“Since the majority who sustain a concussion spontaneously improve and return to baseline-level function, some believe that concussion is benign, and if symptoms persist, it reflects a psychiatric manifestation,” he said. Bigler said cognitive and emotional problems can persist after concussions.
Douglas Sheff, president of the Massachusetts Bar Association and a personal-injury lawyer who volunteered to help bombing victims, said the “One Fund is doing the same thing that, frankly, insurance companies and, frankly, doctors are still doing to this day” — not treating brain injuries seriously because they sometimes have no obvious physical symptoms.
‘Not what I was prepared for’
Leigh, who was at the marathon to watch a friend run, was perhaps 10 feet from the second bomb when it detonated, trapped in a thick crowd that may have shielded her from the shrapnel that tore into so many around her. She had been making her way toward the first explosion hoping to help. She knows CPR and has had disaster response training.
She said she awoke against a barricade. Debris was fluttering in the air and blood and flesh were everywhere, she said.
“It’s just heat and it’s little pin dots,” she said. “I don’t feel my feet and I don’t feel myself going through the air. And I wake up and I’m up against the railing, sitting against the railing, and people were trampling my feet.”
An older man, covered in blood, his arm flayed open, staggered toward her. She helped him around a corner, where she thought he’d be safer. Two men brought over another victim.
“His foot and ankle were all bloody. The top half of his foot came off in my hand. It was in his sneaker. . . . I vaccinate babies in East Africa. This was not what I was prepared for,” Leigh said. She helped the two injured men into ambulances.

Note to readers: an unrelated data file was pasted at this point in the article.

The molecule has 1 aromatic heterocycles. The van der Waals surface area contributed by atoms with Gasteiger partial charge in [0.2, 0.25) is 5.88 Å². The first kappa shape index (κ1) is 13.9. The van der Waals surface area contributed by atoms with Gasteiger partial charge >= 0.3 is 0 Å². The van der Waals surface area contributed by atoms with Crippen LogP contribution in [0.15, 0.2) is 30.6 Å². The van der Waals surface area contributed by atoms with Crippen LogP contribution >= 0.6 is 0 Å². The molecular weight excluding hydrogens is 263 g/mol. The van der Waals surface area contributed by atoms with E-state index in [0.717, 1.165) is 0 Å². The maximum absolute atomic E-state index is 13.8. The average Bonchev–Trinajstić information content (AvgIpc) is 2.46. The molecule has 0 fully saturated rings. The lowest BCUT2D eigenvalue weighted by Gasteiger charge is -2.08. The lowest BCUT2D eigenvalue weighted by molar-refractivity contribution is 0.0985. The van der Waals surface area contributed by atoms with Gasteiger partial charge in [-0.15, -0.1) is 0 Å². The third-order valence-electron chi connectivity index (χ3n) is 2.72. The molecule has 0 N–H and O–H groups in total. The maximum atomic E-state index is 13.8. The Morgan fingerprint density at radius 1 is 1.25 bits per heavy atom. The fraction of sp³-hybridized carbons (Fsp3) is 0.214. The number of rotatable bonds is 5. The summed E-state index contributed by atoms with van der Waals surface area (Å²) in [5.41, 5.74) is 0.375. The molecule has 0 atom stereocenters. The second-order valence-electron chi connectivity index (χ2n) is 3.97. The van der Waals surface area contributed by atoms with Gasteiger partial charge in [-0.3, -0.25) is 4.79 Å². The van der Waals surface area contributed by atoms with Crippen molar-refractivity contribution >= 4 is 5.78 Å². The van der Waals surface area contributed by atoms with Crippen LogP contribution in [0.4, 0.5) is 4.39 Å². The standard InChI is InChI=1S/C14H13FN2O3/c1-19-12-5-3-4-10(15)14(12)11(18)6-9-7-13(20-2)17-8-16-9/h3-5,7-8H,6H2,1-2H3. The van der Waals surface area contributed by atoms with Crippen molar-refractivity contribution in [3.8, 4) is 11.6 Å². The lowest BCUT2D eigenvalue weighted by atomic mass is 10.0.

Leigh said she tried to find her way home in Boston’s Jamaica Plain section, more than three miles away. Trains were shut down and cabs were not allowed near the bombing site, so eventually, she said, she walked. She remembers very little of the trip.
With a doctor’s appointment scheduled for two days later, Leigh decided not to go to a hospital. She spent the first night agitated and the next day dizzy and vomiting when she wasn’t asleep, typical signs of a concussion. But a bomb scare canceled her appointment and the lockdown and manhunt for the suspects on April 19 canceled another. She wasn’t examined until April 24, nine days after the bombing.
Since then, she has seen a neurologist, an eye doctor, a hearing specialist, a psychotherapist and a dermatologist for damage to her skin. She has had increasingly sophisticated tests on her brain. She takes a variety of medications to treat headaches and prevent seizures.
“The majority of this patient’s severe cognitive, somatic, mood and sleep symptoms that have completely disrupted her life are due to her post-concussion syndrome,” Robert Cantu, Leigh’s doctor and a national expert on the subject, wrote after he evaluated her. “As a result of these symptoms Dr. Leigh is currently and for the foreseeable future disabled from the kind of complex consulting work she has done before the bomb blast injury was sustained.” Leigh also has post-traumatic stress disorder, Cantu wrote.
Leigh’s health insurance has paid about $40,000 of her $70,000 in bills, the One Fund gave her $8,000 and a state victims’ fund has contributed $5,000. She is down to $1,200, living on credit cards and money from selling her possessions, she said. She is filing for monthly Social Security disability payments of $473 and $30.40 in food stamps — far less than the $2,300 she owes just for rent and student loans each month, she said.
“My brain isn’t prepared to handle a lot of tasks anymore,” Leigh said.“If I try to do a lot of things, it has, like, meltdowns.
“I have no money. I have nobody to help me do things. I’m always worried about bills.”
Leigh has been rebuffed twice by the One Fund, the first time when she met with Feinberg before the money was distributed and later by another official after the payments were made. Stern, her attorney, is among those who have asked Massachusetts Attorney General Martha Coakley to intervene, and he has stepped up his efforts to get her more money.
“Donors to the One Fund, to my knowledge, never intended to have their contributions limited in such a way as to leave victims like my client so severely undercompensated,” he wrote to the charity July 17.
Leigh said she will soon give up her health insurance and go on the state program for the poor, which may sharply reduce available treatment.
“I don’t ever regret running to help people,” she said, adding, “I’m really saddened that my society hasn’t rallied to help me.”